Few companies throughout the history of the world have been so shameless in their pursuit of the almighty dollar as the Walt Disney Company. After breaking the mold in 1934, Disney has never shied away from creative marketing and release strategies to wring every last dollar out of its most beloved pieces of intellectual property. Each week, we’ll look at the House of Mouse’s various sequels, prequels, spin-offs and various misadventures relegated from the silver screen to the small screen. Is there any artistic merit to be found? Or was each film mostly conceived as an excuse to print more money? Join me as we search for the answers from the wonderful world of Di$ney.
Why does this exist?
Unlike previous Disney Renaissance films, the studio knew from the start that it had a hot card in its hands with 1994’s The Lion King, and talks of a direct-to-video sequel began before the film even earned a single dollar.
That’s a bold move, even from Disney, and even more so for an at-home release. But Disney went all-out and promoted The Lion King II: Simba’s Pride using cross-promotions with McDonald’s and Mattel, and the gamble worked like gangbusters.
Though it was initially released on VHS, the DVD boom was not far away, and today, the film remains the highest-grossing direct-to-video release of all time.
What’s going on here?
It’s certainly bold of Disney to replicate the story elements of the original film for the first half of a sequel. Simba’s Pride opens right where the original film left off, with a beat-for-beat (if a little truncated) “Circle of Life” rip-off montage, set to a sort of afrofuturist synth-pop song, where Rafiki introduces Kiara, who is Simba and Nala’s newborn cub.
Simba, ever the protective father, can’t seem to let her be her own person — er, lion — and after she runs off, she meets Kovu, a distant relative of Scar, who idolizes the villain and believes Simba murdered him. Kovu and his clan, including his mother, Zira, still resent Simba because they believe he murdered Scar, so they plant Kovu amongst Simba’s pride to enact their revenge. Meanwhile, Kovu and Kiara form a bond that becomes love, and Kovu must choose where his loyalties lie.
How much of the original is preserved?
When you’re basing your films on the works on Shakespeare, the possibilities are endless. No matter how tenuous the connection is, there is undoubtedly some element of Hamlet to be found in 1994’s The Lion King. And so Pride screenwriters Flip Kobler and Cindy Marcus pulled the next logical move and put the Disney spin for the sequel based on another famous play, Romeo and Juliet.
We’ve already seen a couple instances of sequels putting too much focus on secondary characters from the original film, so color me impressed that Simba’s Pride still manages to give Simba a complete arc while still focusing on new characters.
As usual, it’s unclear what the budget for this film was, but it’s clear that Disney gave high priority to bringing back the majority of the voice cast, from Matthew Broderick and James Earl Jones as Simba and Mufasa, to Nathan Lane and Ernie Sabella as Timon and Pumbaa, and Moira Kelly and Robert Guillaume as Nala and Rafiki. Edward Hibbert replaces Rowan Atkinson as Zazu, and the absence is certainly noticeable, but the film doesn’t lose major points because of a decreased role for him.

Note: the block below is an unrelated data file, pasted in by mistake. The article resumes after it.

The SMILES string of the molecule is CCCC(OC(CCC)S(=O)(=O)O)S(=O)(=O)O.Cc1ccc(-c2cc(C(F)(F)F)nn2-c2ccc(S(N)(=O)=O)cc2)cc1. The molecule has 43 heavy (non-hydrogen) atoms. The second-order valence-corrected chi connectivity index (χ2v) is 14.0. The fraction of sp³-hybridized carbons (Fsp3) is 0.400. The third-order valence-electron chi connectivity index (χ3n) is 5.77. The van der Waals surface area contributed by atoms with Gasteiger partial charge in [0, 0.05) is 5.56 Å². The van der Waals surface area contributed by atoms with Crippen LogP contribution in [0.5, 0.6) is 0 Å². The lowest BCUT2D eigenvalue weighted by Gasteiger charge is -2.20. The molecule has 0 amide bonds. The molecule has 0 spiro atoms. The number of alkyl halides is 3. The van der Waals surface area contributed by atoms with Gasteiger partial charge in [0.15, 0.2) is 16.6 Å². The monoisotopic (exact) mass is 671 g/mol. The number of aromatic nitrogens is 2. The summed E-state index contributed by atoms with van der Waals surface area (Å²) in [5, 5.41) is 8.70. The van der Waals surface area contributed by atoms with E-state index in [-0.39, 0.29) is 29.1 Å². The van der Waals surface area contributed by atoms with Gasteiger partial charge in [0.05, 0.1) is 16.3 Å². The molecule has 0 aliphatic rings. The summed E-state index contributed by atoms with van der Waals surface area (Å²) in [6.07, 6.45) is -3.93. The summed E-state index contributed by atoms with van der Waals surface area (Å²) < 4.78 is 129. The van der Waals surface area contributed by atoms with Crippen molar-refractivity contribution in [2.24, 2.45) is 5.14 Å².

It’s hard to live up to the music of Elton John and Tim Rice. Simba’s Pride comes closest to replicating the success in the music department as any film we’ve covered so far. Are most of these songs second-rate replacements for the originals? Yes, but they mostly manage to work because they’re visually exciting as well.
“My Lullaby” is the villain’s song in the same vein as “Be Prepared”; instead of an elephant graveyard as the setting, it’s a termite cavern, and it’s one of the more fantastic visual sequences in this series so far. I have no idea what was going on, lyrically speaking, in the “Upendi” sequence, but the visuals go toe-to-toe with the Busby Berkeley aesthetic of “I Just Can’t Wait to Be King.” Never underestimate the inventive ingenuity of animals doing non-animal things.
Does this ruin the original film?
Simba’s Pride, as well-written as it is, does get off to a rocky start by doubling down on the larger elements of the original film. Its focus on the characters, and the developments in the second half, gives it a fresh enough voice to stand on its own. If I had come out of a years-long hibernation in 1998 and watched this before the first film, I would rate Simba’s Pride much higher, which is about as good of a compliment as you can receive with these films.
Pixar’s Toy Story 2 was just around the corner when Simba’s Pride was released — another sequel initially slated as direct-to-video but instead given a traditional release. I can only imagine what the box-office receipts would have looked like if Simba’s Pride were theatrically released. Not that Disney was complaining, though. It had the highest-grossing home release of all time and an ever-expanding list of theatrical hits. Hakuna matata, indeed.
- Next Time: Is Goofy a dog? A human? An alien? Or some kind of Dr. Moreau-style nightmare creature? I’ll be extremely disappointed if An Extremely Goofy Movie doesn’t provide answers.